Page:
Two-photon laser scanning microscopy (TPLSM) of endogenous reduced nicotinamide adenine dinucleotide (NAD(P)H) provides important information regarding the cellular metabolic state. When imaging the punctate mitochondrial fluorescence originating from NAD(P)H in a rat basophilic leukemia (RBL) cell at low laser powers, no morphological changes are evident, and photobleaching is not observed when many images are taken. At higher powers, mitochondrial NAD(P)H fluorescence bleaches rapidly. To assess the limitations of this technique and to quantify the extent of photodamage, we have measured the effect of TPLSM on DNA synthesis. Although previous reports have indicated a threshold power for “safe” two-photon imaging, we find the laser power to be an insufficient indicator of photodamage. A more meaningful metric is a two-photon–absorbed dose that is proportional to the number of absorbed photon pairs. A temporary reduction of DNA synthesis in RBL cells occurs whenever a threshold dose of approximately 2 × 1053 photon2 cm−4 s−1 is exceeded. This threshold is independent of laser intensity when imaging with average powers ranging from 5 to 17 mW at 740 nm. Beyond this threshold, the extent of the reduction is intensity dependent. DNA synthesis returns to control levels after a recovery period of several hours.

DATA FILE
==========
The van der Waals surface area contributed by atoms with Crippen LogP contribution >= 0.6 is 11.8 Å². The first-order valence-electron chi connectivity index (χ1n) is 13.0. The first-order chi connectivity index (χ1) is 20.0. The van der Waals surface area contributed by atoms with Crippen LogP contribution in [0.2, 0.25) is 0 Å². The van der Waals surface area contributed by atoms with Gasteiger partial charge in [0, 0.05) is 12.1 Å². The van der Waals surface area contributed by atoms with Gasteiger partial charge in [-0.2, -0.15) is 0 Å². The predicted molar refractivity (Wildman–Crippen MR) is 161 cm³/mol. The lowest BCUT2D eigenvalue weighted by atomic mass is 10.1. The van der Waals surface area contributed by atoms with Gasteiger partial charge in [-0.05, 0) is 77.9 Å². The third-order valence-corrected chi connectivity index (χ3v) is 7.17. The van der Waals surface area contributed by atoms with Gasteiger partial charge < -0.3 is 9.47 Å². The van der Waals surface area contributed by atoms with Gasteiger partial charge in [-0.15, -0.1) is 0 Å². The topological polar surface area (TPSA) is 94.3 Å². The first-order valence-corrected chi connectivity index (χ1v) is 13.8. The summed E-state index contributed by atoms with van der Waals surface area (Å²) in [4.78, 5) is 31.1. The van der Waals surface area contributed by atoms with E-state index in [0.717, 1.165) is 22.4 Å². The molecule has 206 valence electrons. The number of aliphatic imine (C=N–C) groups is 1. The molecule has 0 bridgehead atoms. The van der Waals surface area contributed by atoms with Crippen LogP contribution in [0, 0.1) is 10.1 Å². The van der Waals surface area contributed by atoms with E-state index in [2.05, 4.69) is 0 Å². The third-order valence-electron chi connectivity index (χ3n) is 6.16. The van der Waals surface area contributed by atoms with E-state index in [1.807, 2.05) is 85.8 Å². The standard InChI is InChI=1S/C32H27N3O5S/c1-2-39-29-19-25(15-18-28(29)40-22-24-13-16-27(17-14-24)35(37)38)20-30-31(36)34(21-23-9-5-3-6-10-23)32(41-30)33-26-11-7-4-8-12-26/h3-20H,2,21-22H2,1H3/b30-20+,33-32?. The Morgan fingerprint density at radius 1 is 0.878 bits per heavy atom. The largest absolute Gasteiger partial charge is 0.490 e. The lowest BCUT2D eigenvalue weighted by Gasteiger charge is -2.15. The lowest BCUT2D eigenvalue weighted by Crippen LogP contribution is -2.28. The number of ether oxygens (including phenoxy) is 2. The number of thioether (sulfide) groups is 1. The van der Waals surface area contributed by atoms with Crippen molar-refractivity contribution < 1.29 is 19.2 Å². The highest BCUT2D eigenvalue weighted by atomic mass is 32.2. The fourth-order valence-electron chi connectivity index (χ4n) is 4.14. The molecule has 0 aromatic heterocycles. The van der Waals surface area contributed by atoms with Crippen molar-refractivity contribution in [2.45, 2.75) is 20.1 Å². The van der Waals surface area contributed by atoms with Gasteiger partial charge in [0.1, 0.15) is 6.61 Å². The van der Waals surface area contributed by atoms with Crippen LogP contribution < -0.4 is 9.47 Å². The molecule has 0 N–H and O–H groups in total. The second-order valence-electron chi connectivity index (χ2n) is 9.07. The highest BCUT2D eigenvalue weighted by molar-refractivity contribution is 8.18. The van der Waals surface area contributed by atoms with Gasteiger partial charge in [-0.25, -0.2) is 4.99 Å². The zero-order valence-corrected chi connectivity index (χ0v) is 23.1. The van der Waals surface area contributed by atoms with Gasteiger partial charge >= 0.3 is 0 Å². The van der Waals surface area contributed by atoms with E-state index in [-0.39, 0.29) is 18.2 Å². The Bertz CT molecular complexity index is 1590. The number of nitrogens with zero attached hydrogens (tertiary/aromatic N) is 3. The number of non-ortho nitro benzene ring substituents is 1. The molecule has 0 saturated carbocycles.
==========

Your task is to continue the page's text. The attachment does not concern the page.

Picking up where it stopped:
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Vol. 81 • No. 2